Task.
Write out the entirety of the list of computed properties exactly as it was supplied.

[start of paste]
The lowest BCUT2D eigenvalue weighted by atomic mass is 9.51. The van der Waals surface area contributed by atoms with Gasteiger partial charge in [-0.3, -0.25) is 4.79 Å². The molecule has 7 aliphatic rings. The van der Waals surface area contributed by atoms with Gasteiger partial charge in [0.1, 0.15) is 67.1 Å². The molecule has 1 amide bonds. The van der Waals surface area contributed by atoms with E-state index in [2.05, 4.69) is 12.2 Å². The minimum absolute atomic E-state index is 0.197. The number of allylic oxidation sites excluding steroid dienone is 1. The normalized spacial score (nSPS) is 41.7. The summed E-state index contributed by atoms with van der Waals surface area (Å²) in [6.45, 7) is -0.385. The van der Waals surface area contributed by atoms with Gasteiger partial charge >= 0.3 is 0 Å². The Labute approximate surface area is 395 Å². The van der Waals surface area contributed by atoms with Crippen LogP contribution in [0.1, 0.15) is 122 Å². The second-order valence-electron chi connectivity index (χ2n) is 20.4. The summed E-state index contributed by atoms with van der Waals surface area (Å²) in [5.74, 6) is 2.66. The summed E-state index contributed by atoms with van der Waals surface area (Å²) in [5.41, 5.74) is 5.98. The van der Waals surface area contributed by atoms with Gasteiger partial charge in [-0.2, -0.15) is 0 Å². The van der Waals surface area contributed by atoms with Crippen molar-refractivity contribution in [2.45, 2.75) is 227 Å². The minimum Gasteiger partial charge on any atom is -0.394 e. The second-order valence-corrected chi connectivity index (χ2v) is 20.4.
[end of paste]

The lowest BCUT2D eigenvalue weighted by atomic mass is 9.51. The van der Waals surface area contributed by atoms with Gasteiger partial charge in [-0.3, -0.25) is 4.79 Å². The molecule has 7 aliphatic rings. The van der Waals surface area contributed by atoms with Gasteiger partial charge in [0.1, 0.15) is 67.1 Å². The molecule has 1 amide bonds. The van der Waals surface area contributed by atoms with E-state index in [2.05, 4.69) is 12.2 Å². The minimum absolute atomic E-state index is 0.197. The number of allylic oxidation sites excluding steroid dienone is 1. The normalized spacial score (nSPS) is 41.7. The summed E-state index contributed by atoms with van der Waals surface area (Å²) in [6.45, 7) is -0.385. The van der Waals surface area contributed by atoms with Gasteiger partial charge >= 0.3 is 0 Å². The Labute approximate surface area is 395 Å². The van der Waals surface area contributed by atoms with Crippen LogP contribution in [0.1, 0.15) is 122 Å². The second-order valence-electron chi connectivity index (χ2n) is 20.4. The summed E-state index contributed by atoms with van der Waals surface area (Å²) in [5.74, 6) is 2.66. The summed E-state index contributed by atoms with van der Waals surface area (Å²) in [5.41, 5.74) is 5.98. The van der Waals surface area contributed by atoms with Gasteiger partial charge in [-0.2, -0.15) is 0 Å². The van der Waals surface area contributed by atoms with Crippen molar-refractivity contribution in [2.45, 2.75) is 227 Å². The minimum Gasteiger partial charge on any atom is -0.394 e. The second-order valence-corrected chi connectivity index (χ2v) is 20.4.